Perfluoroalkyl Acids: What Is the Evidence Telling Us? Volume 115, Number 5, May 2007. Evaluation of perfluorooctane 3rd geneva convention pdf in a wastewater treatment system and in a commercial surface protection product”.
PFOS-PFOA Information: What is 3M Doing? This page was last edited on 8 December 2017, at 04:25. It identified the switching system to which a telephone was connected. Areas or cities with more subscribers were served by multiple central offices, possibly hosted in the same building. The leading letters of a central office name were used as the leading components of the telephone number representation, so that each telephone number in an area was unique.
These letters were mapped to digits, which was indicated visibly on a dial telephone. T proposed a mapping system that displayed three letters each with the digits 2 through 9 on the dial. Telephone directories or other telephone number displays, such as in advertising, typically listed the telephone number showing the significant letters of the central office name in bold capital letters, followed by the digits that identified the subscriber line. Telephone exchange names were used in many countries, but were phased out for numeric systems by the 1960s.
Telephone numbers listed in 1920 in New York City having three-letter exchange prefixes. This system mapped the letter of the telephone number to the digits on the telephone dial. Most other major Canadian and US cities, such as Toronto and Atlanta, were converted from manual exchanges using four digits to a local 2L-4N numbering plan. In small towns with a single central office, local calls typically required dialing only four or five-digits at most, without using named exchanges. A toll call required the assistance of an operator, who asked for the name of the town and the local station number. Mulberry and Waverly exchanges in Newark, New Jersey. When the technology first appeared in the Mulberry exchange, subscribers had no dials on their telephones and the new system was transparent to them — they asked an operator to ring their called party as usual.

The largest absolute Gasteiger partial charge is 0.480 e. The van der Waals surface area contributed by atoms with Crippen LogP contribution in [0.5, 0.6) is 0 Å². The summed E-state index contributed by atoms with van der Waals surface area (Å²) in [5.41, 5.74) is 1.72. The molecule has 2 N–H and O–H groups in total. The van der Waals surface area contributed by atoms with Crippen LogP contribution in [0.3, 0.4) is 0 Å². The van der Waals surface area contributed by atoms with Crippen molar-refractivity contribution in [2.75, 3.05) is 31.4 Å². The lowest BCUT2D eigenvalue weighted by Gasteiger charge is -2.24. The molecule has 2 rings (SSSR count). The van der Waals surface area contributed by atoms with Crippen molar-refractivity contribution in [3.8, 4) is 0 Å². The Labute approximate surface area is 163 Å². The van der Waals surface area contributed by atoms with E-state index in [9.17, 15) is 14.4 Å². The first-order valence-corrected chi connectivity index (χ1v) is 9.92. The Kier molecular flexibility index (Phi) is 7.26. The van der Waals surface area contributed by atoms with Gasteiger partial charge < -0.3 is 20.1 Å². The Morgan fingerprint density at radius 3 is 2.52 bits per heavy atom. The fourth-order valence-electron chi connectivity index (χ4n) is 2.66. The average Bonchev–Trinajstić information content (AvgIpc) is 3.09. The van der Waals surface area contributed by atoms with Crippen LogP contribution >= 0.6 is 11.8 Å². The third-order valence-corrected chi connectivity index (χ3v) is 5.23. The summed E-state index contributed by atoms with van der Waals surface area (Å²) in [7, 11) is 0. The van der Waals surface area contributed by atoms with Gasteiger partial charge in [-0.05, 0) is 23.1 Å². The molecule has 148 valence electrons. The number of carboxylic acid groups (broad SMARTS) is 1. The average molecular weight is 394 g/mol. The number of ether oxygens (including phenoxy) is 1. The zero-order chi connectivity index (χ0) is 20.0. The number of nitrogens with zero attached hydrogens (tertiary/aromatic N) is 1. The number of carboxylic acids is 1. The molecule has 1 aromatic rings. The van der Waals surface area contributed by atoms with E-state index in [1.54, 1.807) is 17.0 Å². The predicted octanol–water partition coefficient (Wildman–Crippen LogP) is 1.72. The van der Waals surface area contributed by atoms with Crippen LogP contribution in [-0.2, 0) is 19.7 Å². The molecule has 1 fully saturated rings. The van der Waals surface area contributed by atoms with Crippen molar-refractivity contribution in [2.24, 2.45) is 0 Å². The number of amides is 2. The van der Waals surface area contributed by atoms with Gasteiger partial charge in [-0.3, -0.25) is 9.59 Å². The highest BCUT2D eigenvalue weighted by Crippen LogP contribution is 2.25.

However, the operator keyed the number into the panel equipment, instead of making cord connections manually. By the 1950s twenty cities were served by this type of office. From the time of these first conversions to automated equipment in the 1920s, through the conversions of most manual equipment by the 1960s, it was necessary for telephone numbers to be represented uniformly across the nation. By Bell System policy, customers never needed to be concerned about whether they were calling an automatic or a manual exchange. The 2L-5N system became the North American standard, as customer-dialed long distance service came into use in the 1950s. North American 3L-4N example, used in only large cities before conversion to two-letter central office names.
This format was in use from the 1920s through the 1950s, and was phased out by ca. 2L-5N format, gradually implemented continent-wide starting in the 1940s, in preparation for DDD. The H in Hill, although not dialed, is still capitalized as the first letter of the second word. TEmpleton 1-6400 would appear as TE 1-6400. If the central office was known by a name, but no letters were dialed, it was common to capitalize only the first letter of the central office, e. Such numbers were assigned typically in manual offices, and the name would be spoken by a subscriber when requesting a destination.
Often these were geographically significant names, such as the town’s name. In large cities with coexisting manual and dial areas, the numbering was generally standardized to one format. For example, when the last manual exchange in San Francisco was converted to dial in 1953, the numbers had for several years been in the format of JUniper 6-5833. JUniper 4 was automatic, but JUniper 6 was manual. To call JUniper 6 from JUniper 4, the subscriber dialed the number and it was displayed to the B-board operator at JUniper 6, and that operator would complete the connection manually.